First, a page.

What sphinx of cement and aluminum bashed open their skulls and ate up their brains and imagination? Ashcans and unobtainable dollars! Children screaming under the stairways! Boys sobbing in armies!
Here, we turn to more macroeconomic matters that occur on the Change along the production possibility curve economics essay of national economies.
There are just enough apple orchards producing apples, just enough car factories making cars, and just enough accountants offering tax services. If the economy is not producing the quantities indicated by the PPF, resources are being managed inefficiently and the stability of the economy will dwindle.
The production possibility frontier shows us that there are limits to production, so an economy, to achieve efficiency, must decide what combination of goods and services can and should be produced. Imagine an economy that can produce only two things: For instance, producing 5 units of wine and 5 units of cotton point B is just as desirable as producing 3 units of wine and 7 units of cotton.
Point X represents an inefficient use of resources, while point Y represents the goals that the economy simply cannot attain with its present levels of resources. As we can see, in order for this economy to produce more wine, it must give up some of the resources it is currently using to produce cotton point A.
If the economy starts producing more cotton represented by points B and Cit would need to divert resources from making wine and, consequently, it will produce less wine than it is producing at point A. As the figure shows, by moving production from point A to B, the economy must decrease wine production by a small amount in comparison to the increase in cotton output.
However, if the economy moves from point B to C, wine output will be significantly reduced while the increase in cotton will be quite small.
Keep in mind that A, B, and C all represent the most efficient allocation of resources for the economy; the nation must decide how to achieve the PPF and which combination to use.
If more wine is in demand, the cost of increasing its output is proportional to the cost of decreasing cotton production.
Markets play an important role in telling the economy what the PPF ought to look like. Consider point X on the figure above. On the other hand, point Y, as we mentioned above, represents an output level that is currently unattainable by this economy. But, if there were a change in technology while the level of land, labor and capital remained the same, the time required to pick cotton and grapes would be reduced.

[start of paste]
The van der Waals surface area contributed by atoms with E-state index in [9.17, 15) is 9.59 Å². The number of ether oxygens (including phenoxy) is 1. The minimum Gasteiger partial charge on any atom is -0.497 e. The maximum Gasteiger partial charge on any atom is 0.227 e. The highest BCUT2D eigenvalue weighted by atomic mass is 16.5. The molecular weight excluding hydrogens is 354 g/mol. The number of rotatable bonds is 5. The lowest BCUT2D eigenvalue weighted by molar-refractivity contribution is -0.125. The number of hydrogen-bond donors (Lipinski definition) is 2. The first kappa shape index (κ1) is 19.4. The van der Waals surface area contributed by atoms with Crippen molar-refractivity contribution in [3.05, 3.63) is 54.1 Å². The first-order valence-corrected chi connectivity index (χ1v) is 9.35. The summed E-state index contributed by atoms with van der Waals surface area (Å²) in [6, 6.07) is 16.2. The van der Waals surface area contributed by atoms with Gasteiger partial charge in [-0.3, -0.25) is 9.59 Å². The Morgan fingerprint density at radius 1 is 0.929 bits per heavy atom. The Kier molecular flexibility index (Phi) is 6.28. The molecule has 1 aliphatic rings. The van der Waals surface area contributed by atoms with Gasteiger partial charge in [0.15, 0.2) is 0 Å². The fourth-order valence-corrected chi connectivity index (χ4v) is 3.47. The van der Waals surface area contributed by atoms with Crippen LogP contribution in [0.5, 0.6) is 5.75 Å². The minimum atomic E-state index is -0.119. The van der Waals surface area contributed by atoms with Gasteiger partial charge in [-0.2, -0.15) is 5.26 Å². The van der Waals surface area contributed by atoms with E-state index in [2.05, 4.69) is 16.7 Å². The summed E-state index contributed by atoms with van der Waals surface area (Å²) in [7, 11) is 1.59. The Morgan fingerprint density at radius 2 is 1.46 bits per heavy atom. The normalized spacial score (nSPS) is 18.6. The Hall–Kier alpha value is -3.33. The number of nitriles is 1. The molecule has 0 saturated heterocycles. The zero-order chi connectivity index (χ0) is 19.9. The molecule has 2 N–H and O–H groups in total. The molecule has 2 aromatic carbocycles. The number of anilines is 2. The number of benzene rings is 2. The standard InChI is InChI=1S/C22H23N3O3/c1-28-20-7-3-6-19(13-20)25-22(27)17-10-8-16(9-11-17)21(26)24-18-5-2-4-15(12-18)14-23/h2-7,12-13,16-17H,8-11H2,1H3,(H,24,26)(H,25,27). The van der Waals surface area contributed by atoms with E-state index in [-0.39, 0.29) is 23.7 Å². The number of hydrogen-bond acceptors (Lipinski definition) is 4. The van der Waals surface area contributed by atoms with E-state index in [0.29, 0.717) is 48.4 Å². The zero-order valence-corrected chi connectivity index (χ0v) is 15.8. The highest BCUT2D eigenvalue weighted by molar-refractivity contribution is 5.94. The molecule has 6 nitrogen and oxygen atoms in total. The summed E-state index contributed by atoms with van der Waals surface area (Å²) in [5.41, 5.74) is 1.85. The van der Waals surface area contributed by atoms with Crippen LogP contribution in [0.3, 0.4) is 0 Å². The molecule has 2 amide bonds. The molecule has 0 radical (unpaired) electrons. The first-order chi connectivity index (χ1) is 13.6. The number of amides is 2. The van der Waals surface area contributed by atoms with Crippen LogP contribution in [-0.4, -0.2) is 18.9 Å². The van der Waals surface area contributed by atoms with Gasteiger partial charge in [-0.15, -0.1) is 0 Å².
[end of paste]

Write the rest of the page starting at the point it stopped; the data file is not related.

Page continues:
Output would increase, and the PPF would be pushed outwards. A new curve, represented in the figure below on which Y would fall, would then represent the new efficient allocation of resources.
When the PPF shifts outwards, we can imply that there has been growth in an economy. Alternatively, when the PPF shifts inwards it indicates that the economy is shrinking due to a failure in its allocation of resources and optimal production capability. A shrinking economy could be a result of a decrease in supplies or a deficiency in technology.
An economy can only be producing on the PPF curve in theory; in reality, economies constantly struggle to reach an optimal production capacity. And because scarcity forces an economy to forgo some choice in favor of others, the slope of the PPF will always be negative; if production of product A increases then production of product B will have to decrease accordingly.
Trade, Comparative Advantage and Absolute Advantage Specialization and Comparative Advantage An economy may be able to produce for itself all of the goods and services it needs to function using the PPF as a guide, but this may actually lead to an overall inefficient allocation of resources and hinder future growth — when considering the benefits of trade.
Through specializationa country can concentrate on the production of just a few things that it can do best, rather than dividing up its resources among everything. Let us consider a hypothetical world that has just two countries Country A and Country B and only two products cars and cotton.
Suppose that Country A has very little fertile land and an abundance of steel available for car production.
Country B, on the other hand, has an abundance of fertile land but very little steel. If Country A were to try to produce both cars and cotton, it would need to divide up its resources, and since it requires a great deal of effort to produce cotton by irrigating its land, Country A would have to sacrifice producing cars — which it is much more capable of doing.A newly released study, produced with help from eight universities, found some good news.
Between and , the global impact of human activities on the terrestrial environment is expanding more slowly than the rates of economic and/or population growth. The Levy Economics Institute of Bard College is a non-profit, nonpartisan, public policy think tank.
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[ These are my notes from this book about how we went from an organic sustainable economy to a temporary fossil-fueled one. It’s one of the few books I’ve found that explains what life was like before fossil fuels in a biophysical way that focuses on energy and population.